The Latvian Office for the Prevention of Laundering of Proceeds Derived from Criminal Activity has put a freeze on a total of 2.2 million lats (3.13 million euros) of potentially dirty money. This was accumulated during eleven months this year. By the beginning of December 2008, the anti-money laundering office had forwarded 137 money laundering cases to law enforcement agencies, including 15 major cases involving 10 to 81 suspects. Large amounts of money - between one million and 20 million lats - are involved in 22 of the cases. State officials are involved in 11 of the cases, and in two cases, criminal proceedings have already been started. The Latvian Office for Prevention of Laundering of Proceeds Derived from Criminal Activity was established under the prosecutor's office to analyze reports about unusual and suspicious transactions and to forward relevant information to the authorities.
Latvia and Slovakia currently share second place among EU member states, for transposition performance. Lithuania continues to rank first, among EU member states, for transposition of EU directives. Thus, Latvia had increased its transposition performance, as previously it ranked third, with seven directives still to be transposed. At present Latvia still needs to transpose six EU directives. According to EU regulations, Latvia has to transpose 3,010 directives by October 23, 2009. 3,004 of these directives - or 99.8 percent - have already been transposed into national laws. Lithuania has transposed 3,011 directives - or 99.87 percent - out of 3,015. Slovakia's transposition performance is exactly the same as Latvia's. Bulgaria is in fourth place. Luxembourg is at the bottom of the list. As of the end of October 2008, it had transposed only 2,923 out of 2,962 directives - or 98.68 percent The average transposition performance rate for all 27 EU member states is 99.34 percent.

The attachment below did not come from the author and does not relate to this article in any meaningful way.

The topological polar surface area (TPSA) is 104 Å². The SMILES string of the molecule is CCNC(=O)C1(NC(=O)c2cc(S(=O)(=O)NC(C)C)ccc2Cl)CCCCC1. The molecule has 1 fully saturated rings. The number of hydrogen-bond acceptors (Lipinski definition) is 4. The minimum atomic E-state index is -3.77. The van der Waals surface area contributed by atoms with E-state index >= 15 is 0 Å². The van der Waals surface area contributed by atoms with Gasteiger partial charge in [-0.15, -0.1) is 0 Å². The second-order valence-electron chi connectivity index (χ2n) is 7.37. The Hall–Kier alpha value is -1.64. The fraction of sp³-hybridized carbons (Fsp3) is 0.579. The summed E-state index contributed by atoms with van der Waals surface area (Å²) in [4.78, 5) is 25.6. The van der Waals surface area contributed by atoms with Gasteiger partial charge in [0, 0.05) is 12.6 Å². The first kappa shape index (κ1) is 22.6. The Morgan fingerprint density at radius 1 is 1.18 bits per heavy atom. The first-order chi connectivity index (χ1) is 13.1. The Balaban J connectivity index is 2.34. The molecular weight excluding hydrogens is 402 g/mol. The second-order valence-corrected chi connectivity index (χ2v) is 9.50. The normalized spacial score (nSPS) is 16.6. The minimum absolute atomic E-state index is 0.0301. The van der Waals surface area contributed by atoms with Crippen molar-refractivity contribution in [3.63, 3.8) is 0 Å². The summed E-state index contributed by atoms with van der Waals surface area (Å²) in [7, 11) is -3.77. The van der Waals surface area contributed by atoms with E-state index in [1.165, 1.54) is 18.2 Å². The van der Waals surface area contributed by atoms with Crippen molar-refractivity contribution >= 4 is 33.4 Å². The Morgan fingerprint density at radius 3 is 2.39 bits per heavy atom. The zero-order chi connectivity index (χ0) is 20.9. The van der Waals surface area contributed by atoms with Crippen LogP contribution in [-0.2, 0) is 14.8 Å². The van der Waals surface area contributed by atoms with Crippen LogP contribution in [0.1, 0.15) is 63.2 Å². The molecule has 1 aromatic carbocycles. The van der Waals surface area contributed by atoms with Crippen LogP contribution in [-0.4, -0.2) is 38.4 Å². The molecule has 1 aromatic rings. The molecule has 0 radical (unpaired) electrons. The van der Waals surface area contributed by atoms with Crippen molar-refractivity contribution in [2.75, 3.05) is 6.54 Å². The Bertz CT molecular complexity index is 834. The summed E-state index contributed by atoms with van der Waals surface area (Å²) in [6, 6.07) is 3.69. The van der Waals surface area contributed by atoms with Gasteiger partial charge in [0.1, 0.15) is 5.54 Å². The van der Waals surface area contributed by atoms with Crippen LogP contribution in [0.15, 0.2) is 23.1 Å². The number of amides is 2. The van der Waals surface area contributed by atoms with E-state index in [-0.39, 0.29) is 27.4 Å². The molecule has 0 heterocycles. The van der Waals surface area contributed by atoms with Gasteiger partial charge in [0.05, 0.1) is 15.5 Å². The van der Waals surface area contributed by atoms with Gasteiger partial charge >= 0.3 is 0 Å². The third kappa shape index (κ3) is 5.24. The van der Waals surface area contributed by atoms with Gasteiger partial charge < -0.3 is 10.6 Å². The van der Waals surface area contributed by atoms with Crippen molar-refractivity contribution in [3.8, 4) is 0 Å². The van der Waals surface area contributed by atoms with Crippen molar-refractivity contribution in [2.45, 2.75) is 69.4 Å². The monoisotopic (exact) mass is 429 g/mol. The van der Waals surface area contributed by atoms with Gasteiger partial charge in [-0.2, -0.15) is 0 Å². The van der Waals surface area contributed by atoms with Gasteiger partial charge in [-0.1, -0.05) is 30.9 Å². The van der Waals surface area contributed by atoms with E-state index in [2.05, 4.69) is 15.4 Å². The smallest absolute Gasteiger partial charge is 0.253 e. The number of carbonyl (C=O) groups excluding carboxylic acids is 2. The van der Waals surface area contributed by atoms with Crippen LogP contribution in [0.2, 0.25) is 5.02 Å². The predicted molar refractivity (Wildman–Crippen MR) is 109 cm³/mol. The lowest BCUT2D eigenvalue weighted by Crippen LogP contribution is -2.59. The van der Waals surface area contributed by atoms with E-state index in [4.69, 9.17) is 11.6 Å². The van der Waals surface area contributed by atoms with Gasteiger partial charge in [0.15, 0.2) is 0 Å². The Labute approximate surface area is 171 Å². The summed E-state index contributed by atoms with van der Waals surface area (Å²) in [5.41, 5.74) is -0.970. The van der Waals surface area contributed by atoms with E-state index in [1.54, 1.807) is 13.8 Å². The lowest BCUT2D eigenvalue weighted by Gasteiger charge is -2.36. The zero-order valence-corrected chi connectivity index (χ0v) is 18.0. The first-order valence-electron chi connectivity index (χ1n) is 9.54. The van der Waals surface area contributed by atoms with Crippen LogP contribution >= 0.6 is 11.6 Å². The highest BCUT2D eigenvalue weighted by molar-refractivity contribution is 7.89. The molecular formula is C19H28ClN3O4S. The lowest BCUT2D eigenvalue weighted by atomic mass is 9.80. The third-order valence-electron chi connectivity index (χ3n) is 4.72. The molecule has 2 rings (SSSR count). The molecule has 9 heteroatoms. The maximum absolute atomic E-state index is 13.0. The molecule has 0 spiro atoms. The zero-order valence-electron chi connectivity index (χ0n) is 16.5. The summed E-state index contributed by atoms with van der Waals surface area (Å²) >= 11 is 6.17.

The stepdaughter of Latvian President Valdis Zatlers received a near 2,000 lat (2,800 euro) contract this September, in relation to the ongoing renovation of the presidential residence in the Latvian sea-side resort town Jurmala. Agnese Mangule, who is the daughter of the Latvian president's spouse, Lilita Zatlere, from her first marriage, received a contract for 1,950 lats, for drawing the sketches for the tea-house in the grounds of the presidential residence, and the lighting arrangements for the main building. Daiga Lauksteina, a representative of the company Valsts Nekustamie Ipasumi, which is responsible for the management of state-owned real estate, confirmed that Mangule had been the only bidder for the contract, although there had been several other inquiries about the tender. Under the effective law, procurement contracts for amounts below 10,000 lats do not require the organization of a tender, and development of tender regulations. The availability of the contract was announced simply by posting it on a Web site. Zatlers' stepdaughter, chief designer at the Denovo furniture production plant, said she did not see any ethical problem with the situation. Mangule has graduated the College of Applied Arts and the Latvian Academy of Arts. The Latvian Corruption Prevention and Combating Bureau KNAB said that the situation suggested the use of family relations for promotion of private business interests. There will be no investigation of the incident.
Latvian Justice Minister Gaidis Berzins sees no objective reason why Latvia's non-citizens would choose to take Russian citizenship. He sees no reason why people living in Latvia's border towns might start actively applying for Russian passports, as it happened in Narva, Estonia. In Berzins' opinion, the status offered to Latvia's non-citizen offers more rights than Russia - for example, the right to travel freely across the European Union. Persons who take Russian citizenship risk losing the status of Latvia's non-citizens. An increasing number of local Russian-speaking residents in Narva, in north-eastern Estonia, have been applying for Russian citizenship. Russian officials have said that Russia would protect its citizens living abroad. This was one of the Russian arguments for starting the military conflict in Georgia.